Procreate, Apple Pencil, and finger…lots of finger.
I’m still getting the hang of the Apple Pencil, especially in the iPad (Pro) drawing app, Procreate. At this point my biggest complaint is that the Apple Pencil is very reluctant, were I to anthropomorphize it, to “pick colors,” that process of touching down on existing colors to select a given color. There are other wrinkles that I’m hoping I can iron out as well. So it’s hit and miss here and there…practice, learning, identity change.
Incidentally, the Jura Impressa C65? Yes, that’s the way to go. Nuff said.
Special thanks to Seth Watkins at Pinhook Farms in Clarinda, IA for the coffee mug.
When you move a lot, you get used all the same and some new things being rearranged here and there, as I’ve tried to report on elsewhere. Light switches, pots and pans, basket for car keys, etc.. Used to be here somewhere, now they’re over there somewhere. Well that’s what’s going on with the introduction of the Apple Pencil. Some things work just the same way, some things work differently, some things work better, some things don’t seem to work, some things take 3 or 4 clicks before they start working. Sometimes you have to jiggle the handle to stop the toilet from filling. But let’s face it, $99.00 helps to coax out the motivation.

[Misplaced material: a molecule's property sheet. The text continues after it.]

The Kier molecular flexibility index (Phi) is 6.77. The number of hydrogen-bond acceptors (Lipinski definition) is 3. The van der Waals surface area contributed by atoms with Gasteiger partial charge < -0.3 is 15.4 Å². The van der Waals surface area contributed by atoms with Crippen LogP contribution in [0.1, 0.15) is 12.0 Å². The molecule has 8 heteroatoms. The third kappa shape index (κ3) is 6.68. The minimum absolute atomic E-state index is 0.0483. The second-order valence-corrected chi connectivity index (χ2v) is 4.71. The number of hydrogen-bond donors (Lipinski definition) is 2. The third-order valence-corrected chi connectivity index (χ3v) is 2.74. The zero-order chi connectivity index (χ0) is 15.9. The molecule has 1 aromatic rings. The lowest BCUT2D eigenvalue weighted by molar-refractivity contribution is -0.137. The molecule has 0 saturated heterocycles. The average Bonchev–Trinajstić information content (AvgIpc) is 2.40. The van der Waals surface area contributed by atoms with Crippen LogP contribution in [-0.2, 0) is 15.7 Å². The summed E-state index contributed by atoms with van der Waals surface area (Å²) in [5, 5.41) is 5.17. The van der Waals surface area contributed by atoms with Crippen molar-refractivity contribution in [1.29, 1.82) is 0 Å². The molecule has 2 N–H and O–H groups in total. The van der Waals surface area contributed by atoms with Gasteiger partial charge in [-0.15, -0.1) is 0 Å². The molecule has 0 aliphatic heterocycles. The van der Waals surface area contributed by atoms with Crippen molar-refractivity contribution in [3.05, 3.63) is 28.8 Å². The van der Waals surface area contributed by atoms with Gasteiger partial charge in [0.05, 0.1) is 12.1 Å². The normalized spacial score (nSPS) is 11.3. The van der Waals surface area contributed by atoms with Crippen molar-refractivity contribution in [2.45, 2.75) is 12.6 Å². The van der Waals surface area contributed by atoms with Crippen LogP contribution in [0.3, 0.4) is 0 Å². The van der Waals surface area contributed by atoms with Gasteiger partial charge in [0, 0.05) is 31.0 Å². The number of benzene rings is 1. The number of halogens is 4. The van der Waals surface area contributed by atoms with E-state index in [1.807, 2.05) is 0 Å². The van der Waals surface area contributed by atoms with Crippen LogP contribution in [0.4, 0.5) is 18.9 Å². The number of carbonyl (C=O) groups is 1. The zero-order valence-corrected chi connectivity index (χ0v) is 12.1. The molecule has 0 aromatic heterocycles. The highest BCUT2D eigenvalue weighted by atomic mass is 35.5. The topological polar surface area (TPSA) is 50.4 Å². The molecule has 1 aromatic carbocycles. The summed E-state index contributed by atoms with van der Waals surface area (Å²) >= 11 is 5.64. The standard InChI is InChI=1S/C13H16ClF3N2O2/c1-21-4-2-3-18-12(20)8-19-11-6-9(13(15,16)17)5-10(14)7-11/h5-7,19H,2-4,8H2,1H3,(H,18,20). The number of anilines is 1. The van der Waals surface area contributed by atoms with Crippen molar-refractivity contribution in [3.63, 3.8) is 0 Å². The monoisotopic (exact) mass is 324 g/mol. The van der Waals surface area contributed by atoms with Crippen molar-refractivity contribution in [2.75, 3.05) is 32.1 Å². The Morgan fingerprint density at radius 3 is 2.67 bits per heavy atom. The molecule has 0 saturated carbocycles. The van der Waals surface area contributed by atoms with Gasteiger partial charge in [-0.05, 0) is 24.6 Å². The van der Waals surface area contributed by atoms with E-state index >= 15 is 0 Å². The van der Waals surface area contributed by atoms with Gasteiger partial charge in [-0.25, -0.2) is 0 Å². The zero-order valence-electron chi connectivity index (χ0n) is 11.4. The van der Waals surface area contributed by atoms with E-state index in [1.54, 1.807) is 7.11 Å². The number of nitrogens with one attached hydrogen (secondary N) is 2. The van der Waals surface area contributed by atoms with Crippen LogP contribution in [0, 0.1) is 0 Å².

I went downtown for a beer and some digital drawing time. I drew and sipped, sipped and drew, learned a little, and cranked this out using a photo reference in a side by side manner:
Here’s a snapshot of yesterday’s digital art class focusing on 2 new brushes, new since we upgraded from the free version to the pro version of Sketches. We spent quite a bit of time on the mechanics of increasing and decreasing both the size and opacity of these two new brushes.
As an illustration, I had prepared this painting the night before using only Sketches’ paintbrush and watercolor brush:
This was a lot to take on, but the folks in the class hung in there and ultimately produced some promising works.
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These drawing apps are complicated; sometimes in their potential simplicity, sometimes in their actual complexity. I’m working on a lesson for my next class focusing on ONLY two of the many Sketches tools, the mechanical pencil and the airbrush. This is currently the only app we’re working with.
We’ll do some warm-ups and then practice settings in size and opacity for each, then play around with some simple figures, e.g., cube, sphere, cone, etc. along with some strokes, movements, and feels. Then we’ll attempt the eye again using only these two tools.